Eve, once she ate fruit from the tree of life and experienced menstruation, how did she deal with it? Use leaves? Now we can choose from a variety of sanitary napkins and tampons. But what about before these were out there? What was a woman to do when visited each month by Aunt Flo?
There is a story in the Bible that illustrates how women took care of the problem in those days - they wore no protection, but would spend a days sitting on something to absorb the flow. In Genesis 31:35, Rachel tells her father that she cannot stand up because it is that time of month.
So, when were sanitary pads and tampons first used? Women first had to make their own pads. During Elizabethan and Victorian times, women either pinned rags in place to absorb the flow or used nothing, allowing the fluids to run down their legs. Yuck! Hospital nurses were the first ones to come up with the idea of disposable pads.
Manufacturers grabbed a hold of this idea and began to mass produce sanitary pads for women. These pads were so expensive that only rich women could afford to buy them.
Listerís Towels were the first affordable commercial sanitary pads available to women. Johnson & Johnson came up with these in 1896, but they soon failed because it wasn't considered proper to advertise for such a product. Most women didnít even realize they were available. It was also a challenge to persuade women to pay for something that before they had made themselves for free.
Kotex, first called Cellucotton and Cellu-naps, was put on the market around 1920 0r 1921. These didnít begin to be accepted until about 1926 when Montgomery Ward actually advertised the product in its catalogue. Finally women began to accept the use of sanitary napkins as a way of life.
World War I, when women began to help with the war, really helped commercial sanitary napkins to grow in popularity because of their convenience and ease of use.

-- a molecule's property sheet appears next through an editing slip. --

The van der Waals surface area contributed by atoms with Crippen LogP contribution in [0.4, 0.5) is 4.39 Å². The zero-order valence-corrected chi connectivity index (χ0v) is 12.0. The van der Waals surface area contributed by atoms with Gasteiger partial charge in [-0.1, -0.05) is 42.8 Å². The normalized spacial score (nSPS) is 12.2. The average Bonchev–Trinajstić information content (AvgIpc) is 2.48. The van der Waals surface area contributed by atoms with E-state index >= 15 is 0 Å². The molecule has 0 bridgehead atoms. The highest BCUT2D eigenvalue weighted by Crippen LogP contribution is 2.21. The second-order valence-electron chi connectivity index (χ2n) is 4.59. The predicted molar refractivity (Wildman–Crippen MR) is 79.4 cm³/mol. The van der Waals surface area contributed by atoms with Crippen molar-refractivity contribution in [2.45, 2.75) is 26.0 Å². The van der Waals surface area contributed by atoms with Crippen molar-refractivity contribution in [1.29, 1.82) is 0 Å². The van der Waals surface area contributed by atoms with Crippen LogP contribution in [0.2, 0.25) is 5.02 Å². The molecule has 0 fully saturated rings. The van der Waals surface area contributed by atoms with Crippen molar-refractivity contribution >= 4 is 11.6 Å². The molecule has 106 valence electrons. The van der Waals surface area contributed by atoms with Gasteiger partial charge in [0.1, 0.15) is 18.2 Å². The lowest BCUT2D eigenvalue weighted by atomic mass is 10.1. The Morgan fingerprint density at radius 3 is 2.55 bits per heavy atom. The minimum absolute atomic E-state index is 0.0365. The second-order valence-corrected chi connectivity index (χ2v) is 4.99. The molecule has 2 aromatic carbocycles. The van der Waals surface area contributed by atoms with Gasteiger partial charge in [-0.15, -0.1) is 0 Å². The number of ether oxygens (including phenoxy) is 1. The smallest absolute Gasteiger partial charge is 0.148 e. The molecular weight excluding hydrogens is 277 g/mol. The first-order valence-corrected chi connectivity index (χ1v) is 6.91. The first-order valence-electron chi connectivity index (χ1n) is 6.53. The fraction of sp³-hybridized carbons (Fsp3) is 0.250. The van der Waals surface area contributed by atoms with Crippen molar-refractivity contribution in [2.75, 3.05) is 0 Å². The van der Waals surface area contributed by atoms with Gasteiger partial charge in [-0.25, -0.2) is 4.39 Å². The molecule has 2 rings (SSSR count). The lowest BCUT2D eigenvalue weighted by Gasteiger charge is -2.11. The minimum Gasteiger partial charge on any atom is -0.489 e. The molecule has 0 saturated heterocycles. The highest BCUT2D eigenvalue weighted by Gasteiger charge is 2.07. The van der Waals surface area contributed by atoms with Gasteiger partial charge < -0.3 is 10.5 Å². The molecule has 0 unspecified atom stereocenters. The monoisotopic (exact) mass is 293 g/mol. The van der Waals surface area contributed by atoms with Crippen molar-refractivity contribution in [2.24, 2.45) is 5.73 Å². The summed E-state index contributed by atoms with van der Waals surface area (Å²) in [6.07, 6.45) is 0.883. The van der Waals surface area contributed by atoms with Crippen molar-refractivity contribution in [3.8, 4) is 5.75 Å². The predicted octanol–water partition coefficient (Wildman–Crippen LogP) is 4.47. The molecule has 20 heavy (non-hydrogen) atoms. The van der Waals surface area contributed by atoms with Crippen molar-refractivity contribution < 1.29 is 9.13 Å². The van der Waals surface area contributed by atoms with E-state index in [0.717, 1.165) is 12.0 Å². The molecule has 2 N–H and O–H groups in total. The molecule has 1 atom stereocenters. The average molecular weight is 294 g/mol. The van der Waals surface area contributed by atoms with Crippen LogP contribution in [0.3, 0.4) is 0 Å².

Up until 1970, when Stayfree and New Freedom pads were put on the market, all sanitary napkins required the use of a belt to keep them in place.
Before commercial protection for menstruation was introduced, a wide variety of materials were used down through the years to absorb menstrual fluids -animal pelts, mosses, sea sponges, seaweed, as well as cotton, wool, lint, and vegetable fibers.
Ancient Egyptian women made their own tampons using softened papyrus. In 17th century Europe, women used cotton wadding and sponges. Ancient Japanese women would fashion tampons out of paper to be held in place with bandages. Of course, these had to be changed just about every hour of the day. In Hawaii, women would use the furry part of a native fern. Still today, women in remote parts of Africa and Asia use grasses, mosses, and other plants.
The writings of Hippocrates tell of women making their own tampons by wrapping pieces of lint around a small piece of wood. That sounds painful.
In 1929, Dr. Earle Haas invented the first modern tampon with an applicator. After seeing the discomfort caused by the bulky external pads worn by his wife and female patients, he wanted to invent a tampon that could be produced for all women. He patented his invention and called it Tampax.
Women had to learn that a tampon would absorb the flow, not block it. Another fear was that it would make a young lady lose her virginity or that it would be too sexually stimulating. These myths didn't disappear until 1945 when tampons were given their approval by the American Medical Association.
Tampons have been associated with a systemic illness, which is an illness that affects the entire body, toxic shock syndrome. In the late 1970s there were cases of toxic shock syndrome that were related to the use of super absorbent tampons. Research since that time has produced better and safer tampons(so we are told), along with updated guidelines for using them. Toxic shock syndrome is also brought on by using the contraceptive sponge and the diaphragm.
Iím not saying that commercial tampons and/or sanitary napkins are completely safe to use. My next article will discuss the dangers of using them and will suggest other, more natural and less expensive ways to deal with our monthly visitor.